Roses are red, violets are blue, Valentine's day scammers are looking for you...

For most people, Valentine ’s is a day of chocolates, roses, dinners out and spending time with their loved ones, but for the seedy world of cybercrime, it is a time when people are vulnerable and easy targets for scams.

Around this time “Scammers typically seek out individuals who are older than 50, either single or in difficult relationships, who are looking for romance,” says Manie Van Schalkwyk, head of the South African Fraud Prevention Service.

Some Valentine's Day Scams to Watch Out For

1. E-cards

E-cards, because sending physical cards is so 1990. E-cards are sent via email or social networks, they are easy ways for scammers to infect your computer with malware that gives them remote access to your files, online banking accounts, and passwords. Do not click on links in e-cards

2. Online dating scams

A terrible sweetheart swindle that can leave people broken hearted with empty pockets. Scammers set up profiles on dating sites using images found on google and woo the victim for months. Once these swindling Romeos know they have the victim in their clutches they ask for money, often to come for a face to face meeting. Let’s just say, it doesn’t end well and someone always ends up getting hurt.

3. Scammers using social media

Because everybody loves to know who their Celebrity Valentine’s is! Beware of Valentine’s Day’s teasers or apps that lead you to survey websites by accepting permissions to access your account are already generating commission for scammers or, depending on the information provided, put you at risk for identity theft.

4. Bogus gift websites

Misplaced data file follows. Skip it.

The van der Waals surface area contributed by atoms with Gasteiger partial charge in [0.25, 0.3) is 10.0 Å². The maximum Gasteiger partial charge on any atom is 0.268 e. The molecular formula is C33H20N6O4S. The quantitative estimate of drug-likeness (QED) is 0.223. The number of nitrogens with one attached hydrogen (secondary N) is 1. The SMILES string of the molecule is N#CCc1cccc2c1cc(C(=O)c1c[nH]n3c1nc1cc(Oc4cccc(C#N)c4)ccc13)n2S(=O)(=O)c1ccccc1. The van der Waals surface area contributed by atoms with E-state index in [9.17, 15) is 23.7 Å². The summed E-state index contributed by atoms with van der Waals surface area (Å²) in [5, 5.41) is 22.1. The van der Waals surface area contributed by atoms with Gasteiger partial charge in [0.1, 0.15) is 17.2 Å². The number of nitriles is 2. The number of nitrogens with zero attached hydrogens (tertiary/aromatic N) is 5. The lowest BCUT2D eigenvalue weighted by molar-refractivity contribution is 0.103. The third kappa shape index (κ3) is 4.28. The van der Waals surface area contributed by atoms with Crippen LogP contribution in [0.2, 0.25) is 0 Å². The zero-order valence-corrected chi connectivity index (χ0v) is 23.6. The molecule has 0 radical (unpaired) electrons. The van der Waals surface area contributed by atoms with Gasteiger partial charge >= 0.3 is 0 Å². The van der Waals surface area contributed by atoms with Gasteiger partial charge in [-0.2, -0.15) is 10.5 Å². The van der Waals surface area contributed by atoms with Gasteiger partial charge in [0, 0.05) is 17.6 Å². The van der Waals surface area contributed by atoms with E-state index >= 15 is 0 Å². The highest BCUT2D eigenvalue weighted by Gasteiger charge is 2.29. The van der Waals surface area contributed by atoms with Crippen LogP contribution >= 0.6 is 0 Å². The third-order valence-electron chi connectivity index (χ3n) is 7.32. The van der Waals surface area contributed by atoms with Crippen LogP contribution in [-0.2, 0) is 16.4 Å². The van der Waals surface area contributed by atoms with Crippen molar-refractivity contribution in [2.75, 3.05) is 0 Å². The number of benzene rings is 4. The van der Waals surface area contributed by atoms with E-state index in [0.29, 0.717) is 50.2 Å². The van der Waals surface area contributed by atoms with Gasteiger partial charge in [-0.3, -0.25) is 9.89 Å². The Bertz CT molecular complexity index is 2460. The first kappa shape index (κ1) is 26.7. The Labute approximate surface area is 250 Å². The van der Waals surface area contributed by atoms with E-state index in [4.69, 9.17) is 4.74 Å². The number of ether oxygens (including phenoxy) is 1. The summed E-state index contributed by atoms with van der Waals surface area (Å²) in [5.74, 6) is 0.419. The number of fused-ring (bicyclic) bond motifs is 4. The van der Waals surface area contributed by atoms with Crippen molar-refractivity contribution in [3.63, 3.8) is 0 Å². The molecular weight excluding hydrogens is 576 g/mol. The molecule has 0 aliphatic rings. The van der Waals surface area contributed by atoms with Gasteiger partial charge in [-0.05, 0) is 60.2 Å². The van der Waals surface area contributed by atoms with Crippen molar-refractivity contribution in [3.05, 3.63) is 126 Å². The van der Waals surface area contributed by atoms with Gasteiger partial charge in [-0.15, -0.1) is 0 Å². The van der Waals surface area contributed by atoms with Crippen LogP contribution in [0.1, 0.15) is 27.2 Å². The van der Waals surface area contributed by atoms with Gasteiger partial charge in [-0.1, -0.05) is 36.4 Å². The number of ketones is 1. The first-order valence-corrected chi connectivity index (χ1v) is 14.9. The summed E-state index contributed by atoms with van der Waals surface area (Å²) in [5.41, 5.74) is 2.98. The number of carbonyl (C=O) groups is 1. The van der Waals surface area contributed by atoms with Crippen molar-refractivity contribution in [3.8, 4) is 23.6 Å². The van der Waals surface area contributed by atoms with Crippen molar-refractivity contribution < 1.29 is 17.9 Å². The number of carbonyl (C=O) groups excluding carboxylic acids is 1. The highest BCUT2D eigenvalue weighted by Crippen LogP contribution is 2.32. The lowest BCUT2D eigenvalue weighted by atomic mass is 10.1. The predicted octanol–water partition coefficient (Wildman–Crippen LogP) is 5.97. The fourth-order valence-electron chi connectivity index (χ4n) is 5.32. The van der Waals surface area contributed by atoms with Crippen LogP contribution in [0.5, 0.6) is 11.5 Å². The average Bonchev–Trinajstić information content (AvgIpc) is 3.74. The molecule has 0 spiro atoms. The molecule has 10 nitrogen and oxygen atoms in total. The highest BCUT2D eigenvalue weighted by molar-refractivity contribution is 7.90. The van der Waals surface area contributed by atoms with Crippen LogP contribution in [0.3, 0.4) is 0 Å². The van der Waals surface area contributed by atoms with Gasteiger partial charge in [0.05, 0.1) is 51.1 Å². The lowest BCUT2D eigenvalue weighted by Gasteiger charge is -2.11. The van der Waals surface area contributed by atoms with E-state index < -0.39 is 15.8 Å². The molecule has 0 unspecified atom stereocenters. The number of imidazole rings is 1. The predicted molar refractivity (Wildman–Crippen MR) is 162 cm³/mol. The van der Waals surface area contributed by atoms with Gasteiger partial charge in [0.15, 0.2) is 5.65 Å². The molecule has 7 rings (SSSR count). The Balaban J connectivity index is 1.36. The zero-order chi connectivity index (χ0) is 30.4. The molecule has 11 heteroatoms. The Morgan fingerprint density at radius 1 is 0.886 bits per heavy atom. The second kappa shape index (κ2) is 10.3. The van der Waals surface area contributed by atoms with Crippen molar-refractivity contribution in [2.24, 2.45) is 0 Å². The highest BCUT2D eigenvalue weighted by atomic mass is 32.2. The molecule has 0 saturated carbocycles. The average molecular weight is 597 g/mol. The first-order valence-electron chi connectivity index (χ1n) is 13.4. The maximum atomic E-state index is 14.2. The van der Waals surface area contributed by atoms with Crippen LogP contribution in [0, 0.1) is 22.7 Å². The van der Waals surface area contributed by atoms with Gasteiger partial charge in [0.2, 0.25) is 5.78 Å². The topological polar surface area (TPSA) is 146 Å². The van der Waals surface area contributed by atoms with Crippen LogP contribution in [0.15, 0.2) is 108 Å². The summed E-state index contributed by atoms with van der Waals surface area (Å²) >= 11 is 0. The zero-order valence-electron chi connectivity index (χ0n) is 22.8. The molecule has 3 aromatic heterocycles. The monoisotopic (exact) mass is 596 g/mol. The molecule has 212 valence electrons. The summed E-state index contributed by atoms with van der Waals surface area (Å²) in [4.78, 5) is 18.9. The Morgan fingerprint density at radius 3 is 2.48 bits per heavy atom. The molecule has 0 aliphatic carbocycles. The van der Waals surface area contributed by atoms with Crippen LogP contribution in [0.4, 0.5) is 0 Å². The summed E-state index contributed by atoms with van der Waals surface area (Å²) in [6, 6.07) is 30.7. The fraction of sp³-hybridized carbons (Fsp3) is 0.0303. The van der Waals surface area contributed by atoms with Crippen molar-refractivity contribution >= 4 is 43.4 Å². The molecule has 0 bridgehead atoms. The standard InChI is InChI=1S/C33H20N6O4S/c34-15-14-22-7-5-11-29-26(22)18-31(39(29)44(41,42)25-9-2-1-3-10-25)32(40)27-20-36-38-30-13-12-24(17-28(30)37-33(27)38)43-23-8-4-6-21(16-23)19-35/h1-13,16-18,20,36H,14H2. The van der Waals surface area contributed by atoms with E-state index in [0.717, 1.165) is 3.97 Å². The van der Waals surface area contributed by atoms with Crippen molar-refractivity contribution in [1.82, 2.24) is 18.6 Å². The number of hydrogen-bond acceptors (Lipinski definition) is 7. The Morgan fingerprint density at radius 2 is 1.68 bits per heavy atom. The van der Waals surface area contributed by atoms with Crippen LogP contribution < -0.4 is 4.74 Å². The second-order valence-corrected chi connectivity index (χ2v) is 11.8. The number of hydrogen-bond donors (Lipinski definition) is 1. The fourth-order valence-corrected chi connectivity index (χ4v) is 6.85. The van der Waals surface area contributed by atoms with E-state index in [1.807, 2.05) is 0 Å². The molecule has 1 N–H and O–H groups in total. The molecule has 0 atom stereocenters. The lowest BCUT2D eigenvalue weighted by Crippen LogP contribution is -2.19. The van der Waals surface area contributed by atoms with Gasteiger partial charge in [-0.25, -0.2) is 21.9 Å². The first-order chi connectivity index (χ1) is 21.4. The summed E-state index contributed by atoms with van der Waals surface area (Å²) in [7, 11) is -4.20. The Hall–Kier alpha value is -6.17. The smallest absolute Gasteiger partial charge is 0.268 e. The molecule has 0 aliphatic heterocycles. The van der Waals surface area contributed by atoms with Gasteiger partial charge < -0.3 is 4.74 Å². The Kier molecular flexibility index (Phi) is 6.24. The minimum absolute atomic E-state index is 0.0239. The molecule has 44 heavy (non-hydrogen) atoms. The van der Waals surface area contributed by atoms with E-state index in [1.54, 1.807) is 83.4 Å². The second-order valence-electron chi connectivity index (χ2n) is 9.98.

Posing as legitimate retailers, they sell counterfeit goods (or nothing at all) while collecting customers’ credit card information that can be fraudulently used.

5. Dodgy deals

Your inbox will be littered with emails, and your newsfeed full of ads offering specials and ‘once off deals’ to take advantage of this Valentine’s day. Just remember if it looks too good to be true, it probably is

How to Protect Yourself This Valentines

• Limit the amount of detail you share about yourself on social media.

• Never send money to strangers, if it seems like someone you know is asking you for financial help, call them to verify the details and confirm the legitimacy of the request.

• Watch out for ‘Scammer Grammar’. Often fraudulent profiles, ads or websites are littered with grammatical and spelling mistakes.

• Purchase gifts through reputable retailers only and always type in the URL yourself to avoid clicking on a link that takes you to a fraudulent site.

• Check links if they have been shortened, look suspicious, contain spelling errors or look like they could be a brand (but something makes you think twice). Use something like